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Arbitration in NJ

By way of a Notice to the Bar dated April 21, 2015, Glenn A. Grant, J.A.D., Acting Administrative Director of the Courts has invited written comments to the report of the Ad Hoc Committee on the Arbitration of Family Law Matters (“Ad Hoc Committee”) by May 27, 2015.

In this report, the Ad Hoc Committee makes recommendations to the Supreme Court for rule amendments and several forms related to arbitrating family law matters in the State of NJ. The Ad Hoc Committee was established to formulate rules, forms, and procedures to address arbitration in family matters as directed by the Supreme Court in Fawzy v. Fawzy, 199 N.J. 456, 482 (2009). In that case, the Supreme Court Family Practice Committee (Committee) was charged with developing forms and procedures for arbitration in family law matters pursuant to the Uniform Arbitration Act (UAA), N.J.S.A. 2A:23B-1 to 32.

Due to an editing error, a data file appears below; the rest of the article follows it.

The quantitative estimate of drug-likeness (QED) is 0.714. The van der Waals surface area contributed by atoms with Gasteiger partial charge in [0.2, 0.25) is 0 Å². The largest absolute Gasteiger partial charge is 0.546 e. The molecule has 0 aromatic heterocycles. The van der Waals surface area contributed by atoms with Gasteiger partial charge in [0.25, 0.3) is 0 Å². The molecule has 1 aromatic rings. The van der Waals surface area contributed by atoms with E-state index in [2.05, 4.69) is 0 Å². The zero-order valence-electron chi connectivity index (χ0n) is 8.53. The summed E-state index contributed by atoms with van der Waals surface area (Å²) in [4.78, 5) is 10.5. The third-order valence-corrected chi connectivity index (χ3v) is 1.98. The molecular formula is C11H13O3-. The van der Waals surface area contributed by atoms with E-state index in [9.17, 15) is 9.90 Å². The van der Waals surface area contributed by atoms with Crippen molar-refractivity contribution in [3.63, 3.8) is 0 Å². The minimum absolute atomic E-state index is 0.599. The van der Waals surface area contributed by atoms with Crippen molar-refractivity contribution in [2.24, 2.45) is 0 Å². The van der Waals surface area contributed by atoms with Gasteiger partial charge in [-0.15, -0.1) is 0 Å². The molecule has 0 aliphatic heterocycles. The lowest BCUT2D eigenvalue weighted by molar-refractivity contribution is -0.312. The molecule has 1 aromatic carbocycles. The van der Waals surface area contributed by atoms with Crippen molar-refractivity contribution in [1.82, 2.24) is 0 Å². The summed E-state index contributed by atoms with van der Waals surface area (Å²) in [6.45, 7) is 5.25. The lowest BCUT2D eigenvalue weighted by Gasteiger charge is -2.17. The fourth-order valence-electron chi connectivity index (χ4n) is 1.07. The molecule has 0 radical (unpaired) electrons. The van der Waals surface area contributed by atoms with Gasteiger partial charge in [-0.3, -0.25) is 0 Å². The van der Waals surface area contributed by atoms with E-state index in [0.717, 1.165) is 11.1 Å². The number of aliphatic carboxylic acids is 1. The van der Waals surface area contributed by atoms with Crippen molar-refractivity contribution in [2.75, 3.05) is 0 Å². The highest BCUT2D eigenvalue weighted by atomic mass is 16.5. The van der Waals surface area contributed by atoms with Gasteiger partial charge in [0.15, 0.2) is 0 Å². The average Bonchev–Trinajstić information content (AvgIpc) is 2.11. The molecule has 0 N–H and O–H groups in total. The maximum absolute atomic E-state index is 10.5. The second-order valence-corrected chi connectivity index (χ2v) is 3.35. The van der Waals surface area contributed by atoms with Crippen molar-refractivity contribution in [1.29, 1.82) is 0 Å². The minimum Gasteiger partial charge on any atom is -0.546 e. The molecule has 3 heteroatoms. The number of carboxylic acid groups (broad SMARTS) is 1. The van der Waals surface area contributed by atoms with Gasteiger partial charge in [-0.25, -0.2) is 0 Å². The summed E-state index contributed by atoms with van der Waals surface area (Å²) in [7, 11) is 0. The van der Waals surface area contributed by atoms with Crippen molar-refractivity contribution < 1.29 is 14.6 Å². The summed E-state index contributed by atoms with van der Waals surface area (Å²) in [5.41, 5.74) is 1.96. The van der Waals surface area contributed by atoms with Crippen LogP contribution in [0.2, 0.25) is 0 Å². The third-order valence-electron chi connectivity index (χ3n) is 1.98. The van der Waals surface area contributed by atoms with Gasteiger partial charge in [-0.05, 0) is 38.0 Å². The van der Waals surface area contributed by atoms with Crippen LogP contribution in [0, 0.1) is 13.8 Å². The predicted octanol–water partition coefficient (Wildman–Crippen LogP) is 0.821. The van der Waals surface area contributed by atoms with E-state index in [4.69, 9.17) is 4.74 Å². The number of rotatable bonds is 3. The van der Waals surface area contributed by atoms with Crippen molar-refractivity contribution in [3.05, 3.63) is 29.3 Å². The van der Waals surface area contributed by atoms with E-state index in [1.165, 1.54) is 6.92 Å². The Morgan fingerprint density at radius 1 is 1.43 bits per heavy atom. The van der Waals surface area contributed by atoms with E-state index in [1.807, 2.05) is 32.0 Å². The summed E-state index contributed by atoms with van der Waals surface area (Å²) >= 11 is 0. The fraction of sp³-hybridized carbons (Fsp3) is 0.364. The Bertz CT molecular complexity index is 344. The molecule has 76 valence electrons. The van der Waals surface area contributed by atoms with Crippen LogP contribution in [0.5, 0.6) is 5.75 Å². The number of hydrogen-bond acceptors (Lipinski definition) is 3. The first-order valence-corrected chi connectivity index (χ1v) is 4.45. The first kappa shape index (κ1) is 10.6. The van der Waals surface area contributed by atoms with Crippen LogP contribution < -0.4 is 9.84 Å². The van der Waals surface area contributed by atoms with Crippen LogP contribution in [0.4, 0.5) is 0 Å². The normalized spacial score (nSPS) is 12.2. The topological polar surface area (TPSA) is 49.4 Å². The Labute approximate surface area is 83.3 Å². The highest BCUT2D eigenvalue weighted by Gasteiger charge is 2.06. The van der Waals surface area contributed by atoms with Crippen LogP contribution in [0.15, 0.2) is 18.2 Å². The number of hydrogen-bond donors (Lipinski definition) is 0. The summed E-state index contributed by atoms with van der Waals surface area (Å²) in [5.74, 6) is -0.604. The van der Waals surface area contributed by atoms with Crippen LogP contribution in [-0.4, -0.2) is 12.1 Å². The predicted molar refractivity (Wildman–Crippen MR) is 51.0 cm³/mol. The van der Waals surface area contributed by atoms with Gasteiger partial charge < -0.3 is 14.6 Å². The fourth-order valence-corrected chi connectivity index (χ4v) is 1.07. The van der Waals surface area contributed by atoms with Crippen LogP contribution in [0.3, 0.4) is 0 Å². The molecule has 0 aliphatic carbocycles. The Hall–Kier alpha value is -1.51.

Thereafter, the Supreme Court in Johnson v. Johnson, 204 N.J. 529 (2010) addressed the application of the Alternative Procedure for Dispute Resolution Act (APDRA), N.J.S.A. 2A:23A-1 to 19, to the resolution of disputes in family law matters as well as the extent of required record keeping when addressing custody and parenting time issues. The Ad Hoc Committee was selected to address the concerns of the public and develop rule amendments, forms and procedure that are acceptable to all parties. The Ad Hoc Committee was comprised of representatives from the Family Bar as well as the Civil Bar, including experts on arbitration.

The Ad Hoc Committee drafted rules, a questionnaire, a disclosure form, and two form agreements (one under the UAA and the other under the APDRA) to formalize the procedures and to address the concerns that were previously raised through the public comments. Without question, much hard work went into the Ad Hoc Committee’s report and annexed forms. It is also without question that implementation of the revised rules, questionnaire, disclosure form, and two form arbitration agreements will significantly advance the interests of the public by assisting parties who seek to resolve family law matters out of court in a less litigious, acrimonious and costly manner. It is very much hoped that the Supreme Court adopts the Ad Hoc Committee’s report and that the revised rules, questionnaire, disclosure form, and two form arbitration agreements are implemented shortly.

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